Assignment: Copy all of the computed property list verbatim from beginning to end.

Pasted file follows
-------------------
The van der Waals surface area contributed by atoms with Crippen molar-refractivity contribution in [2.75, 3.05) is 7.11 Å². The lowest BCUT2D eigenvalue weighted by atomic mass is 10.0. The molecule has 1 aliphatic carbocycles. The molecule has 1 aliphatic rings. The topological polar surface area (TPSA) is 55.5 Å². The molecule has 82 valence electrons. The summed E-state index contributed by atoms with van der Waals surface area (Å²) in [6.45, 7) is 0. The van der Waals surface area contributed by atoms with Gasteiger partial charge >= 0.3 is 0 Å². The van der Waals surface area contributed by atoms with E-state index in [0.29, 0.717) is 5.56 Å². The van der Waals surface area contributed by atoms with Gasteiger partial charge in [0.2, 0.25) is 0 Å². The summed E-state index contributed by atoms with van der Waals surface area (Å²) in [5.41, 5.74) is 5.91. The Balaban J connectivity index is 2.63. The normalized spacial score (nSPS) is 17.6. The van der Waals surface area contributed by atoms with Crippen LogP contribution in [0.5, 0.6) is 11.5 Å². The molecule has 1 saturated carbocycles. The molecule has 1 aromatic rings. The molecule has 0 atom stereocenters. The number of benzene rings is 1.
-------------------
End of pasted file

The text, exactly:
The van der Waals surface area contributed by atoms with Crippen molar-refractivity contribution in [2.75, 3.05) is 7.11 Å². The lowest BCUT2D eigenvalue weighted by atomic mass is 10.0. The molecule has 1 aliphatic carbocycles. The molecule has 1 aliphatic rings. The topological polar surface area (TPSA) is 55.5 Å². The molecule has 82 valence electrons. The summed E-state index contributed by atoms with van der Waals surface area (Å²) in [6.45, 7) is 0. The van der Waals surface area contributed by atoms with Gasteiger partial charge >= 0.3 is 0 Å². The van der Waals surface area contributed by atoms with E-state index in [0.29, 0.717) is 5.56 Å². The van der Waals surface area contributed by atoms with Gasteiger partial charge in [0.2, 0.25) is 0 Å². The summed E-state index contributed by atoms with van der Waals surface area (Å²) in [5.41, 5.74) is 5.91. The Balaban J connectivity index is 2.63. The normalized spacial score (nSPS) is 17.6. The van der Waals surface area contributed by atoms with Crippen LogP contribution in [0.5, 0.6) is 11.5 Å². The molecule has 1 saturated carbocycles. The molecule has 1 aromatic rings. The molecule has 0 atom stereocenters. The number of benzene rings is 1.